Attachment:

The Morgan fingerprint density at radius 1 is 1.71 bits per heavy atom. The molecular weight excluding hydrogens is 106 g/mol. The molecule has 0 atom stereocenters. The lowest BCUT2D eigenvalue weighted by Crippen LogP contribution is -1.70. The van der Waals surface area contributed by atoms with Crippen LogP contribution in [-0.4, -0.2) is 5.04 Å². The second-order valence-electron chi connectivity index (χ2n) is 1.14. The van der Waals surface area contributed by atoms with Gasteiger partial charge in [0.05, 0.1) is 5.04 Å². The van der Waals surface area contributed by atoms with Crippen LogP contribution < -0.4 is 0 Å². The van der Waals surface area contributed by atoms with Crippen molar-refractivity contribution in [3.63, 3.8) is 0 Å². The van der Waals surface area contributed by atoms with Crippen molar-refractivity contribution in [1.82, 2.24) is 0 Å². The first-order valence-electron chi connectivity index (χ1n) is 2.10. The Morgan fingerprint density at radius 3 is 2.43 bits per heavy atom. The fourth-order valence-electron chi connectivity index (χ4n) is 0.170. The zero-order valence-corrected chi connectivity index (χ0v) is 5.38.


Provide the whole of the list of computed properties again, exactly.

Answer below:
The Morgan fingerprint density at radius 1 is 1.71 bits per heavy atom. The molecular weight excluding hydrogens is 106 g/mol. The molecule has 0 atom stereocenters. The lowest BCUT2D eigenvalue weighted by Crippen LogP contribution is -1.70. The van der Waals surface area contributed by atoms with Crippen LogP contribution in [-0.4, -0.2) is 5.04 Å². The second-order valence-electron chi connectivity index (χ2n) is 1.14. The van der Waals surface area contributed by atoms with Gasteiger partial charge in [0.05, 0.1) is 5.04 Å². The van der Waals surface area contributed by atoms with Crippen LogP contribution < -0.4 is 0 Å². The van der Waals surface area contributed by atoms with Crippen molar-refractivity contribution in [3.63, 3.8) is 0 Å². The van der Waals surface area contributed by atoms with Crippen molar-refractivity contribution in [1.82, 2.24) is 0 Å². The first-order valence-electron chi connectivity index (χ1n) is 2.10. The Morgan fingerprint density at radius 3 is 2.43 bits per heavy atom. The fourth-order valence-electron chi connectivity index (χ4n) is 0.170. The zero-order valence-corrected chi connectivity index (χ0v) is 5.38.